However, this provision and others in the bill which might have boosted the lagging construction sector faced the usual Republican filibuster in the Senate.  When a cloture vote was called on June 21, 2011 Senator Dean Heller (R-NV) voted to sustain the Republican filibuster. [roll call 94]

The vote is interesting given that in February 2011 the situation in the Nevada construction sector was pretty dismal:

About 70,000 of the 180,000 jobs lost in Nevada during the recession were construction related, said Bill Anderson, chief economist of the Nevada Department of Employment, Training & Rehabilitation.

Some of those workers told lawmakers that they are still out of work after being unemployed for two to three years.  [RGJ]

The problem with the opposition logic to public works bills is that if a significant sector is experiencing high unemployment a drag is created on local economies because of lost wages and salaries.  Lower wages or lost wages mean less demand, and less demand further depresses the local economy.  For all the fretting about the perils of inflation, it’s the deflation cycle which puts the greatest strain on economies.  If we’re truly worried about a long and tedious recovery from the Crash of 2008, then one way to speed up the process would be to relieve the drag created by long term unemployment in the construction sector.  This would benefit construction companies and their employees.

The Case of the American Jobs Act

S. 1549, sponsored by Senator Harry Reid (D-NV), another attempt to move Congress off the dime and move on infrastructure needs and construction industry hiring, was introduced in the Senate on September 13, 2011 — and it’s still sitting there — locked in the logjam that has become the legislative process in Washington, D.C.

When a portion of the bill was brought forward to provide funds to hire teachers and first responders on October 20, 2011, Senator Heller voted against it.  [TPG]   Senator Heller castigated the bill as “another stimulus,” and pointed to the “failure” of the initial ARRA to put a dent in Nevada’s unemployment rate.  Senator Heller was at some pains to posit a direct correlation between a bevy of legislation and the increase in Nevada unemployment rate.  [YouTubeVideo] If anyone is looking for a classic presentation of post hoc ergo propter hoc this would be it.

That the ARRA failed is an article of faith among Republicans, and that’s all it is because the numbers don’t support the contention.

From the Congressional Budget Office: What did the Stimulus Bills do?

They raised real (inflation-adjusted) gross domestic product by between 1.1 percent and 3.1 percent,  Lowered the unemployment rate by between 0.6 percentage points and 1.8 percentage points, Increased the number of people employed by between 1.2 million and 3.3 million, and Increased the number of full-time-equivalent (FTE) jobs by 1.6 million to 4.6 million compared with what would have occurred otherwise. (Increases in FTE jobs include shifts from part-time to full-time work or overtime and are thus generally larger than increases in the number of employed workers).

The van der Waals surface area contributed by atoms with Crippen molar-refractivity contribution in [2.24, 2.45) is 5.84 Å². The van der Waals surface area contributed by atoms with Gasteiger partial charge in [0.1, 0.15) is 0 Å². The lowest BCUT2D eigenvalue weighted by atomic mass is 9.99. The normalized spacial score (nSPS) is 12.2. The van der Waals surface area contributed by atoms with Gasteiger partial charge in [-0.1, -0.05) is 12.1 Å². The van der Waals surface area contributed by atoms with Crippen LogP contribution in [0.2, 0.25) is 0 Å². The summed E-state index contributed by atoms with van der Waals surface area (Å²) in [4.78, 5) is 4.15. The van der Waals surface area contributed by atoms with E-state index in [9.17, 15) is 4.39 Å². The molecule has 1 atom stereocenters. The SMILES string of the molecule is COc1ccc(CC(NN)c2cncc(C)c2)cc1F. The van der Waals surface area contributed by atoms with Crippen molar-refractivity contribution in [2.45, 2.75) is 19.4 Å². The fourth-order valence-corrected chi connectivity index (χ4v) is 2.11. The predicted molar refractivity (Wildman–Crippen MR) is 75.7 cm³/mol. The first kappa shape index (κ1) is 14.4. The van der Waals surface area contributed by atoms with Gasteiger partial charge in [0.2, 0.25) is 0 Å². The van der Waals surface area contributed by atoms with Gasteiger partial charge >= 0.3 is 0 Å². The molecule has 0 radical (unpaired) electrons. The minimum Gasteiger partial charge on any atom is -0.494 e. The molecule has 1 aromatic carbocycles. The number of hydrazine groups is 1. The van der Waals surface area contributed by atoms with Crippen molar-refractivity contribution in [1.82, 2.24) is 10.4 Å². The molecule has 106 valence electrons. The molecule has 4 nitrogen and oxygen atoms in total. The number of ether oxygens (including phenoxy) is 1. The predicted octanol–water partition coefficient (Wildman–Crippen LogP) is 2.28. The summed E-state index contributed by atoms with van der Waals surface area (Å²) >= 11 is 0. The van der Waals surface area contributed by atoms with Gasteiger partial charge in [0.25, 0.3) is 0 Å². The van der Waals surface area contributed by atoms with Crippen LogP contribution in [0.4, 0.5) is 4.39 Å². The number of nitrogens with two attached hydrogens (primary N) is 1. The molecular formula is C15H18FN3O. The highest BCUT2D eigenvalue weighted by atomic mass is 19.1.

The Congressional Budget Office wasn’t the only source of optimism, “The End of the Great Recession,” authored by Mark Zandi (Moody’s) and Alan S. Blinder, Princeton University, (pdf)  noted what Senator Heller failed to acknowledge — that without the ARRA (Stimulus) and other federal interventions the Recession could have been far worse.  The Federal Reserve Bank of San Francisco (pdf) also weighed in making an astute observation that economic multipliers may have differing impact on national and regional numbers, but the effect was essentially the same — ARRA saved jobs.

Both Ways?

Our first clue that Senator Heller is repeating Party talking points rather than offering substantive proposals for economic growth was the “jobs creator – small business” rhetoric.  It sounds ever so much nicer to speak of those in the top 0.1% of American income earners as “job creators” than to describe them as hedge fund managers, financial sector executives, and merger & acquisition specialists.

Our second clue is that Senator Heller seems impervious to hard data on the source of our current federal deficit and debt, and the lack of a causal connection between marginal income tax rates and actual economic growth.

The third clue is that Senator Heller has voted against or refused to support bills that would relieve unemployment in the public sector (teachers, police, firefighters) and to create jobs in the hard pressed Nevada construction sector.

The fourth clue is that Senator Heller relies on the post hoc ergo propter hoc   fallacy to justify his opposition to any legislation which might serve to enhance “economic multipliers” or to save or create jobs.  Again, he espouses the GOP Article of Faith (All Stimulus Measures Were Failures — which the Republicans were announcing before the laws took full effect) rather than look to the actual numbers.

Doubling down on talking points doth not an economic vision make.

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Filed under 2012 election, Berkley, Economy, Heller, Nevada politics, Politics, public employees